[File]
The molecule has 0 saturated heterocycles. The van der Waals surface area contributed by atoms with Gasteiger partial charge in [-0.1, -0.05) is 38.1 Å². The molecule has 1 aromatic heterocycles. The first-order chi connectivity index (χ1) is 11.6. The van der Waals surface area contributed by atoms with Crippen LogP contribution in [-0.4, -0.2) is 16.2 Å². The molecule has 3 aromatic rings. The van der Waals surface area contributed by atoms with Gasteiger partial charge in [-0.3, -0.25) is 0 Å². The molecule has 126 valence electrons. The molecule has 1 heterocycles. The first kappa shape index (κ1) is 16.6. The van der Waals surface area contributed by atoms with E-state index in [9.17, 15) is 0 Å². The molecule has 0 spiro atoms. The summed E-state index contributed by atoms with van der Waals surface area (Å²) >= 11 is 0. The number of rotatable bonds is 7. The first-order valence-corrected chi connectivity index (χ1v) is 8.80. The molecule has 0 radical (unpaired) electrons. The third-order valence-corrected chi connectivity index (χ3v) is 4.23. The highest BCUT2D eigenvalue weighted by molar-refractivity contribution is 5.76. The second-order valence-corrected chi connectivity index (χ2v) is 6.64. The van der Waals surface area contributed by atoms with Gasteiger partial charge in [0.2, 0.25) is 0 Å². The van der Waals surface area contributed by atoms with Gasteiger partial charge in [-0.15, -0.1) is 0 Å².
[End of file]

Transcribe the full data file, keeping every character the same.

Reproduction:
The molecule has 0 saturated heterocycles. The van der Waals surface area contributed by atoms with Gasteiger partial charge in [-0.1, -0.05) is 38.1 Å². The molecule has 1 aromatic heterocycles. The first-order chi connectivity index (χ1) is 11.6. The van der Waals surface area contributed by atoms with Crippen LogP contribution in [-0.4, -0.2) is 16.2 Å². The molecule has 3 aromatic rings. The van der Waals surface area contributed by atoms with Gasteiger partial charge in [-0.3, -0.25) is 0 Å². The molecule has 126 valence electrons. The molecule has 1 heterocycles. The first kappa shape index (κ1) is 16.6. The van der Waals surface area contributed by atoms with E-state index in [9.17, 15) is 0 Å². The molecule has 0 spiro atoms. The summed E-state index contributed by atoms with van der Waals surface area (Å²) >= 11 is 0. The number of rotatable bonds is 7. The first-order valence-corrected chi connectivity index (χ1v) is 8.80. The molecule has 0 radical (unpaired) electrons. The third-order valence-corrected chi connectivity index (χ3v) is 4.23. The highest BCUT2D eigenvalue weighted by molar-refractivity contribution is 5.76. The second-order valence-corrected chi connectivity index (χ2v) is 6.64. The van der Waals surface area contributed by atoms with Gasteiger partial charge in [0.2, 0.25) is 0 Å². The van der Waals surface area contributed by atoms with Gasteiger partial charge in [-0.15, -0.1) is 0 Å².